IIT Guwahati researchers design affordable ‘Radiative Cooler’ coating material

This ‘Radiative Cooler’ coating material is an ‘electricity-free’ cooling system which can be applied on the rooftops and functions both during day and night time to provide an alternate to the conventional air-conditioners.

Most passive radiative coolers operate only at night and for daytime operation, these need to reflect solar radiation.
Most passive radiative coolers operate only at night and for daytime operation, these need to reflect solar radiation.

Researchers at Indian Institute of Technology (IIT) Guwahati researchers have designed an affordable and efficient ‘passive’ radiative cooling system that does not require electricity to operate. Passive radiative cooling systems operate by emitting the heat absorbed from the surrounding in the form of infrared radiations that can pass through the atmosphere before getting dumped into the cold outer space.

Ashish Kumar Chowdhary, research scholar, IIT Guwahati under the supervision of professor Debabrata Sikdar, assistant professor, Department of Electronics and Electrical Engineering, IIT Guwahati, along with his research team has designed and modelled this passive radiative cooler.

This ‘Radiative Cooler’ coating material is an ‘electricity-free’ cooling system. It can be applied on the rooftops and functions both during day and night time to provide an alternate to the conventional air-conditioners.

“These radiative coolers requiring no external energy sources for their operation could be one of the best alternatives to replace the conventional air conditioning systems used to cool buildings and automobiles in countries experiencing hot weather, such as India. Unlike traditional cooling technologies that dump the waste heat into the surroundings, radiative cooling is a unique process that cools an object on the earth by sending excessive heat directly into the extremely cold Universe,”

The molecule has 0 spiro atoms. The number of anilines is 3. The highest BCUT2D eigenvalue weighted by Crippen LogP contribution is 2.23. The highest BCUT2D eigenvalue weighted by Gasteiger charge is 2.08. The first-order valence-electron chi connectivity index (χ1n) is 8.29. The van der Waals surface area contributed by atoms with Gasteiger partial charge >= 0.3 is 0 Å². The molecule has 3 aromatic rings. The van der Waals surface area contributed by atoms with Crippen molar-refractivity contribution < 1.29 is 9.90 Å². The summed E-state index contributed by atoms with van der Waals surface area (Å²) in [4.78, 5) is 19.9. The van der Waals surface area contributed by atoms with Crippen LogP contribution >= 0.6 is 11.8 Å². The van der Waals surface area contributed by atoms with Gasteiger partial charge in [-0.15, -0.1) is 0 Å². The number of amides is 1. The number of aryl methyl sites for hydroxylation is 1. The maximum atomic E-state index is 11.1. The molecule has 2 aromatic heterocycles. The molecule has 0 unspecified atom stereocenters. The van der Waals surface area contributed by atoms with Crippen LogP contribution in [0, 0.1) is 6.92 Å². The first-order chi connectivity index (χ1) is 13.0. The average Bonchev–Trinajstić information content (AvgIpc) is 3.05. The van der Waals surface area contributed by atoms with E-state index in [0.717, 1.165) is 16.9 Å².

Most passive radiative coolers operate only at night. For daytime operation, these coolers need to reflect entire solar radiation as well. Till now, these cooling systems are not able to provide sufficient cooling at daytime.

“For a radiative cooler to work during daytime, the material should reflect the solar and atmospheric radiations falling on it. Since the materials used in conventional coolers absorb more solar radiations and emit less during the day, those do not work during daytime. While daytime cooling can be achieved using polymer-based passive radiative coolers, oxidation degrades the polymers resulting in a limited lifespan,” Chowdhary said.

Read also: Bengal to continue online admission for undergrad, postgrad courses

Get live Share Market updates and latest India News and business news on Financial Express. Download Financial Express App for latest business news.

Most Read In Education 2
Photos